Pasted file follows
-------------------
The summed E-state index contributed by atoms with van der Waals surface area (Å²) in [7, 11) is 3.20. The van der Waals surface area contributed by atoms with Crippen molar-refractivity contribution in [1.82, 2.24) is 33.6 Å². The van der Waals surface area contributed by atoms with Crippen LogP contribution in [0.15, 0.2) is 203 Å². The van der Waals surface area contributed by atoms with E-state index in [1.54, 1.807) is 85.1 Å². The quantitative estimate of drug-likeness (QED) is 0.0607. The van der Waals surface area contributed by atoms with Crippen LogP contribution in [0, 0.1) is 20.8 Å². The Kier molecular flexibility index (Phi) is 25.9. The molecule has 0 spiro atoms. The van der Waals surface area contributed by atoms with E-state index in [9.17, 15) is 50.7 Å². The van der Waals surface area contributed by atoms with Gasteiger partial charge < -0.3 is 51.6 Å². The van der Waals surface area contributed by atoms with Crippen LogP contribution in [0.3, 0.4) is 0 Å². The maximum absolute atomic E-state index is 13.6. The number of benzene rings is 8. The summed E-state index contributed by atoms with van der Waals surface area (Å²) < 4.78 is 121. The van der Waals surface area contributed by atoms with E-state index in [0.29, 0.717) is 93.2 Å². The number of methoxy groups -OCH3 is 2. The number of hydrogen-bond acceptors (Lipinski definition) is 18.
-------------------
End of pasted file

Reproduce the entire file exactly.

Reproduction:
The summed E-state index contributed by atoms with van der Waals surface area (Å²) in [7, 11) is 3.20. The van der Waals surface area contributed by atoms with Crippen molar-refractivity contribution in [1.82, 2.24) is 33.6 Å². The van der Waals surface area contributed by atoms with Crippen LogP contribution in [0.15, 0.2) is 203 Å². The van der Waals surface area contributed by atoms with E-state index in [1.54, 1.807) is 85.1 Å². The quantitative estimate of drug-likeness (QED) is 0.0607. The van der Waals surface area contributed by atoms with Crippen LogP contribution in [0, 0.1) is 20.8 Å². The Kier molecular flexibility index (Phi) is 25.9. The molecule has 0 spiro atoms. The van der Waals surface area contributed by atoms with E-state index in [9.17, 15) is 50.7 Å². The van der Waals surface area contributed by atoms with Gasteiger partial charge < -0.3 is 51.6 Å². The van der Waals surface area contributed by atoms with Crippen LogP contribution in [0.3, 0.4) is 0 Å². The maximum absolute atomic E-state index is 13.6. The number of benzene rings is 8. The summed E-state index contributed by atoms with van der Waals surface area (Å²) < 4.78 is 121. The van der Waals surface area contributed by atoms with E-state index in [0.29, 0.717) is 93.2 Å². The number of methoxy groups -OCH3 is 2. The number of hydrogen-bond acceptors (Lipinski definition) is 18.